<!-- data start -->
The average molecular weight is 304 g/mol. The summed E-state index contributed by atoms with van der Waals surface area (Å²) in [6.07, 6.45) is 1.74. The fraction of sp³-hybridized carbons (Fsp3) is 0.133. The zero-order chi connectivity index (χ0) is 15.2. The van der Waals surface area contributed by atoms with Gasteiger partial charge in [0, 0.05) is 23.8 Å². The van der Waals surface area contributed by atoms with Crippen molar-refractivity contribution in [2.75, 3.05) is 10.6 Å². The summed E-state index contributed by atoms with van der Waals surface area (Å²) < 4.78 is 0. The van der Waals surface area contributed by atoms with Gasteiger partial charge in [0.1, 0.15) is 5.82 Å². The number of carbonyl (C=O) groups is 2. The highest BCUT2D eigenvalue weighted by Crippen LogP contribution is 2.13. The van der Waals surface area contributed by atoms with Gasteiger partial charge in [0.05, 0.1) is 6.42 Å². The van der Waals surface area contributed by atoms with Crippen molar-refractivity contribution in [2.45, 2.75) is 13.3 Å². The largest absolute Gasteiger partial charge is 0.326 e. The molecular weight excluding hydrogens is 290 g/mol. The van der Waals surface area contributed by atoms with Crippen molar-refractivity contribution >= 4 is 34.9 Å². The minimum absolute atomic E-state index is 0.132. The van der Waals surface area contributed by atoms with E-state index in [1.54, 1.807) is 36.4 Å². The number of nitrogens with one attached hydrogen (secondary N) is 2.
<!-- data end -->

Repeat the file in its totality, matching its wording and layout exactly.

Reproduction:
The average molecular weight is 304 g/mol. The summed E-state index contributed by atoms with van der Waals surface area (Å²) in [6.07, 6.45) is 1.74. The fraction of sp³-hybridized carbons (Fsp3) is 0.133. The zero-order chi connectivity index (χ0) is 15.2. The van der Waals surface area contributed by atoms with Gasteiger partial charge in [0, 0.05) is 23.8 Å². The van der Waals surface area contributed by atoms with Crippen molar-refractivity contribution in [2.75, 3.05) is 10.6 Å². The summed E-state index contributed by atoms with van der Waals surface area (Å²) < 4.78 is 0. The van der Waals surface area contributed by atoms with Gasteiger partial charge in [0.1, 0.15) is 5.82 Å². The number of carbonyl (C=O) groups is 2. The highest BCUT2D eigenvalue weighted by Crippen LogP contribution is 2.13. The van der Waals surface area contributed by atoms with Gasteiger partial charge in [0.05, 0.1) is 6.42 Å². The van der Waals surface area contributed by atoms with Crippen molar-refractivity contribution in [2.45, 2.75) is 13.3 Å². The largest absolute Gasteiger partial charge is 0.326 e. The molecular weight excluding hydrogens is 290 g/mol. The van der Waals surface area contributed by atoms with Crippen molar-refractivity contribution >= 4 is 34.9 Å². The minimum absolute atomic E-state index is 0.132. The van der Waals surface area contributed by atoms with E-state index in [1.54, 1.807) is 36.4 Å². The number of nitrogens with one attached hydrogen (secondary N) is 2.